My 2001 325XiT when I sold it to my friend Alex in 2015.

E46s came back on my radar in a funny way. A few months ago I read a piece in Sports Car Market that touted the virtues of the BMW Z3. While I loved to see our little bulbous-nosed roadster getting the ink it deserves, the title of the piece was “The Last Affordable Manual BMW.” Its opening sentence was “If you’ve recently been looking for a cheap modern BMW with a manual transmission, you may have noticed that they are no longer so easy to find. Just a few years ago, if you had $5,000–$10,000 to spend, you could have your pick of numerous models.”

Wait, what? I realize that my bottom-feeder tendencies may warp my perspective but… really?

So, for fun, I started looking on Facebook Marketplace at stick rear-wheel drive E46s. I’m generally aware of the E46 model substitution hierarchy: If you can’t afford an E46 M3, you buy a 330i (sedan) or 330ci (two-door coupe) with the “ZHP” performance package. The step-down from it is avoiding the hefty ZHP tax and getting an M54B30 sport package (ZSP) car. You can decide if the next step down is a non-sport-package car (the 225-horsepower M54B30 engine is a thing of beauty, even without the sport package’s bolstered seats and the three-spoke steering wheel), or whether you’d prefer the dress-up components with either the 325i’s 184-horsepower M54B25 or the older 328i’s 190-horsepower M52TUB28, or even drop back to the 323i’s smaller 169-horsepower M52TUB25. The engine choices are spread across sedan and coupe models. Some but not all of it applies to pre- and post-facelift cars.

Okay, a little more complicated than I thought.

The larger question is how an E46 would fit into my not-a-collection of cars. For years, I asked myself this same question about E36 M3s when they were plentiful and affordable. I daily-drive a four-door E39 530i stick sport with its wonderful M54B30 engine, and also own my S52 M Coupe, so a four-door E36 M3/4/5 performance sedan always seemed too close to the E39, and a two-door M3 coupe seemed to have too much overlap with the clown shoe, so I never bought either and now all the cheap ones are gone. I decided to sidestep that question with an E46 for now. Just lookin’, as we say on used car lots and in guitar stores.

Facebook Marketplace is, of course, famous for its horrible search engine and its mislabeled listings, so it takes work to weed out the all-wheel drive and automatic transmission cars and zero in on something I’d be interested in. Eventually I searched my way to a few interesting cars. A few ZHP cars showed up that looked so promising that I thought “What ZHP tax?” The one in Utica with the $4,225 asking price sounded swell until I read the part about the car needing an engine, and saw the borescope pic of the destroyed piston crown. Then two other ZHPs showed up, one a running project car for $4,500, another a suspiciously stanced-out $6,500 car that I felt even odds was a scam. I messaged both sellers and never heard back.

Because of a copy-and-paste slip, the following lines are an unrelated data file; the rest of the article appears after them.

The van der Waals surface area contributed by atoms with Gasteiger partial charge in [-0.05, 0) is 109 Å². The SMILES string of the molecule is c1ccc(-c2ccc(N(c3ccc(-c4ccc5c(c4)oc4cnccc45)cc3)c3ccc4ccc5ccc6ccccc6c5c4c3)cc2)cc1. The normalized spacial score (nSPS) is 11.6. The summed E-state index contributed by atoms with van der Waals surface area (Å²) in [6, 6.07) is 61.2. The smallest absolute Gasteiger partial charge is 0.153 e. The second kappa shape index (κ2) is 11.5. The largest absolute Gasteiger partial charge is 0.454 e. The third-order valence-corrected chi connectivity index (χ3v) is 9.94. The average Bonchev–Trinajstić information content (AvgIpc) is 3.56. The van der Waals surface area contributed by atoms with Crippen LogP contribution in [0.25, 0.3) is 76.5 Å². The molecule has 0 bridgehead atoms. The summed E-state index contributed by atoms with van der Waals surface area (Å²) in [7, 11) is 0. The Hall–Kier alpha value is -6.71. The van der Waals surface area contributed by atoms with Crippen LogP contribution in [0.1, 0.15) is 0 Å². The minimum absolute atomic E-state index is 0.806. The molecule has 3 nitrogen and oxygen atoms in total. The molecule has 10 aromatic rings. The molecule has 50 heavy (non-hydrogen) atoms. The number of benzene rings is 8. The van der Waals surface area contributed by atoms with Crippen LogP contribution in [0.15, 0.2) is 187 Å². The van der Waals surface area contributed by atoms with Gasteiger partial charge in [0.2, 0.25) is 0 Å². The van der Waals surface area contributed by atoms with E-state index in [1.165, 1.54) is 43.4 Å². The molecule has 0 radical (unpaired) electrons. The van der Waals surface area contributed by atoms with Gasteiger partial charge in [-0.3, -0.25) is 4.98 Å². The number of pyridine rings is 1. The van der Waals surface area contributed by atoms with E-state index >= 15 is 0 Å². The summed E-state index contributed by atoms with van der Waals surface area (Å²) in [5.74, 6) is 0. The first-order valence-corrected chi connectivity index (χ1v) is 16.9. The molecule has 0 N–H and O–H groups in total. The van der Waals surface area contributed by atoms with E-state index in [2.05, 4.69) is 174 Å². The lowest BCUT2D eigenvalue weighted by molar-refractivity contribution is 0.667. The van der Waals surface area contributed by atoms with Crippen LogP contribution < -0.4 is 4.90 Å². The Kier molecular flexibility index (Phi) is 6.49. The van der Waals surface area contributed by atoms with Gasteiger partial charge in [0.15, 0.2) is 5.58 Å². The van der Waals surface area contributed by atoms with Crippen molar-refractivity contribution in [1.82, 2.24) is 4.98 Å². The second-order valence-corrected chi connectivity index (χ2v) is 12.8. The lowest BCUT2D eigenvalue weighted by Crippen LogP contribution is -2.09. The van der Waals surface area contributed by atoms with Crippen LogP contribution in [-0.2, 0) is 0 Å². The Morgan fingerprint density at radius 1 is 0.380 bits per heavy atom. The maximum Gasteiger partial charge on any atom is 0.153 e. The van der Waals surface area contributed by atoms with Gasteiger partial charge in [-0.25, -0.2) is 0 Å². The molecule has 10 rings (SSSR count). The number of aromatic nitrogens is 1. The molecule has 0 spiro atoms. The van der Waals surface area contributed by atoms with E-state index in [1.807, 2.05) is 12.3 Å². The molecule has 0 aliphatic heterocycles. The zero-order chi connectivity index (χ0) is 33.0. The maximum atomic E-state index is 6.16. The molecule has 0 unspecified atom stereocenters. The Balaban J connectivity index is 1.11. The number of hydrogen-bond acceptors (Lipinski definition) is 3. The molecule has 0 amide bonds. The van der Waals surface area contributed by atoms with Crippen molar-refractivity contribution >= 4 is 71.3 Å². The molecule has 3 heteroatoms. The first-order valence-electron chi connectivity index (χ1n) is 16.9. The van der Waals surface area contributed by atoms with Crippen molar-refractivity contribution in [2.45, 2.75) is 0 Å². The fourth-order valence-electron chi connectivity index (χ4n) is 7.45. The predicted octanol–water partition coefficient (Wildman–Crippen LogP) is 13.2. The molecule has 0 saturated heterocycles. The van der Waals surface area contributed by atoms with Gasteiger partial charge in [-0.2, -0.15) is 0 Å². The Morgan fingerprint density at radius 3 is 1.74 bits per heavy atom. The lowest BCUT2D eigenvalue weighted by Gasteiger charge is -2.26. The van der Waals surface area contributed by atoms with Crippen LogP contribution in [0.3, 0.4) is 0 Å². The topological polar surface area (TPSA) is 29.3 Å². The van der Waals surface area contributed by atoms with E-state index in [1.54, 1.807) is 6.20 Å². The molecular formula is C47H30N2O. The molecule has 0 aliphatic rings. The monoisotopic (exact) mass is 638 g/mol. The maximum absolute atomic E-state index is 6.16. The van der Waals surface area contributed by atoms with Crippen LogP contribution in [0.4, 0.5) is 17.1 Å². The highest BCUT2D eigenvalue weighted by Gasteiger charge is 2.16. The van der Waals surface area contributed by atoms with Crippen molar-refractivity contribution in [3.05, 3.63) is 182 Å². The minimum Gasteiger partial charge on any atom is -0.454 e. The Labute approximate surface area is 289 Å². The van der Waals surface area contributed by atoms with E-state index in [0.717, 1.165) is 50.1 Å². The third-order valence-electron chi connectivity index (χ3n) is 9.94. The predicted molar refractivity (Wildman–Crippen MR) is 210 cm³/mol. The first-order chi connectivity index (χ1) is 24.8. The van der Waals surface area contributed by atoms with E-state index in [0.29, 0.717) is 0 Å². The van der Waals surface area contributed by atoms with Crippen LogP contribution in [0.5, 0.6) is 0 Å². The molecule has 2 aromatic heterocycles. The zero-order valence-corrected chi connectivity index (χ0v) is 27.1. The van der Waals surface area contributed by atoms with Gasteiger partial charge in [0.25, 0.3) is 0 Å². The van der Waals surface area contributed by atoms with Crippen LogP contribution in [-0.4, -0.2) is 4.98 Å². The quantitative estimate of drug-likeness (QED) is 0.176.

I got a bit confused by the black shadowline trim on E46s. Right or wrong, I’ve always associated it with sport package cars, but I’ve seen ads for E46s with black trim, flat seats, and four-spoke steering wheels, as well as cars that look like they have the sport package yet have chrome window trim. I’ve since read that the black shadowline trim is on all the ZHP cars, but is simply an option otherwise. I’m sure someone will correct me if this is wrong.

I saw ads for two appealing silver sport package coupes with black interiors—one a post-facelift 330ci, the other a 325ci. The 325ci looked like it was in great condition, but had over 200k on it and a seemingly steep $5200 asking price. However, the seller’s straightforward ad itemized a ton of recent work, and the car had what appeared to be a very nice-looking brushed aluminum interior trim package that, together with the silver paint and black interior, illuminated the “that’s a nice-looking living room to drive in” pleasure center of my brain. The other car had fewer miles and a lower asking price, but wasn’t nearly in as good shape. Both were snatched up quickly, a likely indication of what buyers are looking for.

There was some “I know what I’ve got” bravado in the was-$8,000-but-now-$6,000-and-it’s-firm asking price of this 2003 330i with 160,000 and what looks to be the sport package.

This 2003 330i looks promising, both outside…

…and in.

I just found a 2003 330i in central CT with 200,000 miles for a $2,500 asking price. The photos are poor but appear to show a five-speed sport package car.

Hard to tell much from the pics other than the hood having clear coat failure.

However, my wife and I are still in the middle of holiday stuff, friends are in from out of town, and I’m still without a truck to easily do the tag-bag-and-drag thing, so nothing is likely to happen until the new year. And maybe nothing E46-ish will happen at all. But a) I think I’ve established that the “manual transmission BMWs are getting hard to find” report in Sports Car Market is unnecessarily dire, and b) if I or someone else wanted to spend short $2,500-to-$4,000 money and buy a small fun-to-drive standard-transmission rear-wheel drive BMW, I think that E46s have some “wow, I can get this for that” factor, whereas in even twice this price range, 2002s and E30s are closer to “wow, I have to pay that to get this piece of junk?”

Or I could look for another Z3. I hear there are a lot of good ones with sticks in the $5,000 to $10,000 range :^)

Rob Siegel


Rob’s newest book, The Best of The Hack Mechanic, is available here on Amazon, as are his seven other books. Signed copies can be ordered directly from Rob here.